Cost savings can be achieved as a result of outsourcing, though, through concerted effort by both parties on initiatives to reduce volume, such as self-service password resets, database server consolidation, cloud offerings and data archiving. In fact, cloud computing has changed the IT infrastructure outsourcing scenario significantly by packaging services with a well-understood monthly cost and clear SLAs. But cost reduction is not always a consequence of going to the cloud, but it can be achieved through consolidation, rationalization and control, all driven by the in-house team, very much like traditional IT infrastructure outsourcing.

Outsourcers that can't align with customers' cost reduction agendas because they're concerned about the impact to revenue are likely to see their customers go at the first opportunity. Disappointed with their outsourcers, these customers will repatriate services to save costs, only to revert to prior scalability and quality challenges.

However, outsourcers that are willing to establish true partnerships with their customers and see beyond the short-term revenue impact will remain profitable by taking advantage of the margin provided by economies of scale, multiplied by the growth of their customers' success. That's where the value proposition of outsourcing resides.

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This was last published in June 2015

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Does your company have an IT outsourcing success story? What were the challenges along the way?
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My company uses outsourcing for our software development teams, which are staffed with about 85% contractors. It is a bit of a burden on the full time employees, who are all involved to at least some extent in guiding and contractors, providing knowledge transfer, and checking over their work.

Most of the contract teams are made up of the nicest people you'll ever meet and they try to be very accommodating. I have to say, though, that their work is often mediocre at best. It gets frustrating.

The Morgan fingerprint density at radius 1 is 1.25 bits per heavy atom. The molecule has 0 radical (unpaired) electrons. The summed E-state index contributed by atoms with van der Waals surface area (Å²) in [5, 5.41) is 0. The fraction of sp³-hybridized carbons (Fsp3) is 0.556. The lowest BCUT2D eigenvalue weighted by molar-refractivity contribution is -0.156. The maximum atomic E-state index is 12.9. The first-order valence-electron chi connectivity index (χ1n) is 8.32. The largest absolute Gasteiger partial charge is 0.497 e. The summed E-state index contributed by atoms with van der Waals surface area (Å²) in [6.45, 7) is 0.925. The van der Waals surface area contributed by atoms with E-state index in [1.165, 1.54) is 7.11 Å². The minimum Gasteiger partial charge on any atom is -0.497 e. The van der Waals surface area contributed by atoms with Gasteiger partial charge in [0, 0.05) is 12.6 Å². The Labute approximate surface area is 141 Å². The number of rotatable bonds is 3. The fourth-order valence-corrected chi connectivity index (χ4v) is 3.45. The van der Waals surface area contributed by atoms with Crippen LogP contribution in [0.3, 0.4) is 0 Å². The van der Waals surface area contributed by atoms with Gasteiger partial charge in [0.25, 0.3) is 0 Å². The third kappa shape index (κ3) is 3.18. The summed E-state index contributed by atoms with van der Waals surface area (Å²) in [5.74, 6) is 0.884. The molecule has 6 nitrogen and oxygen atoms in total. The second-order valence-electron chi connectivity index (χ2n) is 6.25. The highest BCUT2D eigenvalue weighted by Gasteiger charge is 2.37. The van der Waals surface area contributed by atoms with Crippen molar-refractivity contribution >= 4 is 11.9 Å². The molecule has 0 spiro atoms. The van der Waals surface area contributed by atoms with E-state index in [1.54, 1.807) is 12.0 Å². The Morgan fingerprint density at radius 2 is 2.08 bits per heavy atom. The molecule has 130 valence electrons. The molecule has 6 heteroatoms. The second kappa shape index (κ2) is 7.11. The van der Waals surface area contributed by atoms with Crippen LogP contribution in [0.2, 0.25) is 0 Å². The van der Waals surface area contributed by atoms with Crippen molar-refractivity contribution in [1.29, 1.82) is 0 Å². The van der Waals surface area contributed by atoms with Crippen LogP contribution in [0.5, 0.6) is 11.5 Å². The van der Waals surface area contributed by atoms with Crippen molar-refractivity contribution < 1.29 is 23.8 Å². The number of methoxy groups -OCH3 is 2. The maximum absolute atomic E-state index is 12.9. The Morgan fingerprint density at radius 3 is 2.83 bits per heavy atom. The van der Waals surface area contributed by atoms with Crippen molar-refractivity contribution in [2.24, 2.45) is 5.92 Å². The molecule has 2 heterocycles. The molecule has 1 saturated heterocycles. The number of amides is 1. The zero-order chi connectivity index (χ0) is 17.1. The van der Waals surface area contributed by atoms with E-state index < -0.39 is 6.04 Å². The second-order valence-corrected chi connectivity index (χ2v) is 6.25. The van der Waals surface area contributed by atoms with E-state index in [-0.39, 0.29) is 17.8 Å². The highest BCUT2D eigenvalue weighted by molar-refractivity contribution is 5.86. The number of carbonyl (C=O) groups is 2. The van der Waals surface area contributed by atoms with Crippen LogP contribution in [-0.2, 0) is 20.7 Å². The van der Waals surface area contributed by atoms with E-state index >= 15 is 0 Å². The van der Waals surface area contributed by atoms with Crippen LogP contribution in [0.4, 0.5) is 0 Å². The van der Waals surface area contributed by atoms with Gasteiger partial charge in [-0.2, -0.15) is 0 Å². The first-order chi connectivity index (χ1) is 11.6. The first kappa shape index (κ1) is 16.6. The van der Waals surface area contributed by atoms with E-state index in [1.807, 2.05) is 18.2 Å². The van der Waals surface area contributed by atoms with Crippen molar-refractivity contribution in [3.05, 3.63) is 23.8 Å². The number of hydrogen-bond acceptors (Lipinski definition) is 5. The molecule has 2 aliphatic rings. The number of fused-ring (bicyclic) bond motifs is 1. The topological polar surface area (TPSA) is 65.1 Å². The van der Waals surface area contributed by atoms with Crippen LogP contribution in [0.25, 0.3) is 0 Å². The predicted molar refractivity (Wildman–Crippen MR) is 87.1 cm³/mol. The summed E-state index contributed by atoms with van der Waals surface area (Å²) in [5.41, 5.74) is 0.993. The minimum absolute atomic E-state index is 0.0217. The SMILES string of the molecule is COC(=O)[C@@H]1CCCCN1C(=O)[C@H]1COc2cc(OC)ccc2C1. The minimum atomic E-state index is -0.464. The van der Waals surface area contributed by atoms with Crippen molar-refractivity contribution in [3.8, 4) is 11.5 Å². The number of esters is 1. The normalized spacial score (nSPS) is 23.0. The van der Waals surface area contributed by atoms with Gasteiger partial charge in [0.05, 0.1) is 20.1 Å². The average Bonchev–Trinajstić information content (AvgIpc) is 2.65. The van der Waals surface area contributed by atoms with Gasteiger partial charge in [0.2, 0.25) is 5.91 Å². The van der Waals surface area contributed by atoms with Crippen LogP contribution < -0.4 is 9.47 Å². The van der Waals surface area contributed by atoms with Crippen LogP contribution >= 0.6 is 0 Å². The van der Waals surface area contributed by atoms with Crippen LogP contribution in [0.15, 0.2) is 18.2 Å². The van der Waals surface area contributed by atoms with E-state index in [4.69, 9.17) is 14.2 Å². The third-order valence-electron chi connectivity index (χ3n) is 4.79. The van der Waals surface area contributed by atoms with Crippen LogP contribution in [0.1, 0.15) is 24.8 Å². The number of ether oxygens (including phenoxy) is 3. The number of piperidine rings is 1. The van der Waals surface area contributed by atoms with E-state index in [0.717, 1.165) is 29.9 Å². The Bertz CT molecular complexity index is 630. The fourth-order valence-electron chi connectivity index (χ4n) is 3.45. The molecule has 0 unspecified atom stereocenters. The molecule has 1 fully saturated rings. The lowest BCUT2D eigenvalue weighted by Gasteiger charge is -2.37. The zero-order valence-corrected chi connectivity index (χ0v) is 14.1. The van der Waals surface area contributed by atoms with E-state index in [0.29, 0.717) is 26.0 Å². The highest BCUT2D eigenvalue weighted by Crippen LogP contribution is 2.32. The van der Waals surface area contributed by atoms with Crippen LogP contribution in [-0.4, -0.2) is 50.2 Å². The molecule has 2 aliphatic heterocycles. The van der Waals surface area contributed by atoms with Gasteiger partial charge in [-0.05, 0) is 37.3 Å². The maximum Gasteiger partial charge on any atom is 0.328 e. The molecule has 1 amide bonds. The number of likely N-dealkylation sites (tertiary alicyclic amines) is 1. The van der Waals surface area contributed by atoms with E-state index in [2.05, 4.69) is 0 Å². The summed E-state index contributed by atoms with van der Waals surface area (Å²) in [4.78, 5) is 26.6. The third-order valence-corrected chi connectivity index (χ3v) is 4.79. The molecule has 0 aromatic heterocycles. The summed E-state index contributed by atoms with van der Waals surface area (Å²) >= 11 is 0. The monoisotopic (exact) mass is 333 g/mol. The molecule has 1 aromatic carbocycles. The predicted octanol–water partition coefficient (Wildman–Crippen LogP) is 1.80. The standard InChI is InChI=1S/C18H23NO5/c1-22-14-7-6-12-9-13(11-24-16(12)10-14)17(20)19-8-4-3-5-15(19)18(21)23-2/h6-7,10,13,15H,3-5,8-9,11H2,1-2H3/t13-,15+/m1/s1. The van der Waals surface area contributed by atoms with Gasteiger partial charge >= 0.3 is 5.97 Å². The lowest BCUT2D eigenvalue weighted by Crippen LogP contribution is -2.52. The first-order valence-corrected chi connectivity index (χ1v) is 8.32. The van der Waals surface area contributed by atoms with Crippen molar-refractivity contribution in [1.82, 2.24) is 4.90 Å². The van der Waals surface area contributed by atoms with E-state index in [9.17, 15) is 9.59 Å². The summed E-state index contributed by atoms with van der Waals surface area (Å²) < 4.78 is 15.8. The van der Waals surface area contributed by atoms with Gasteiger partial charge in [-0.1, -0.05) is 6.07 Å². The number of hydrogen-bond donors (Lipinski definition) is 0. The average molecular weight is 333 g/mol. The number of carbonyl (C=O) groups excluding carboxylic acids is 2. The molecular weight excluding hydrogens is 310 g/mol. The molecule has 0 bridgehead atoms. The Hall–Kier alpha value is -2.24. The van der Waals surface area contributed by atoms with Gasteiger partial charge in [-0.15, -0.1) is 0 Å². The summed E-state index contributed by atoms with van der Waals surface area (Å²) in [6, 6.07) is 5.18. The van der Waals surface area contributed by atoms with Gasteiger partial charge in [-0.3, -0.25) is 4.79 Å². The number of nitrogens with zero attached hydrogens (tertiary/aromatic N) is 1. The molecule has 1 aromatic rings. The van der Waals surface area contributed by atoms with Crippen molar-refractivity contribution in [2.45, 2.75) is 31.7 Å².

There are also a lot of travel costs involved, and we usually want to see the contractors on site every now and then, and many of them are flying in internationally.
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I have heard and witnessed a lot of declared success stories, but most of them weren't perceived so by the staff. It's just an unrealistic expectation that this model will work very well from the start.
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I can see how this would be the case. There are many subtle costs involved in outsourcing. In my case, my company does not outsource many infrastructure roles. It is done mostly among the software development teams, which are about 85% contractors. 

Software development requires some background knowledge of a company's business and industry, and new people require a training period. Contractors are no different; they don't simply show up and become productive immediately.

The number of contractors that we use has always required us to complete entire projects involving our lower environments, because there were legal issues involved in letting contractors have access to some of the sensitive data that we have in QA and development databases.
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I cannot see how this amounts to big savings. We had contracted out a website design to be done to our specs from a reputable company. It took a little longer than expected, had to be tweaked a bit to finally be finished. The final cost was about the same as hiring a new employee out of college looking for real world  experience. If we use this contractor more than once a year, I'd see no cost savings.
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There are always short-term and long-term effects. In short-term outsourcing appears to be very attractive. In mid-term - less so.
There are also many kinds of outsourcing. If a company simply doesn't have an in-house expertise or can't afford maintaining it - hiring right contractors might be the key. Alas, the first factor considered is the price, not the expertise.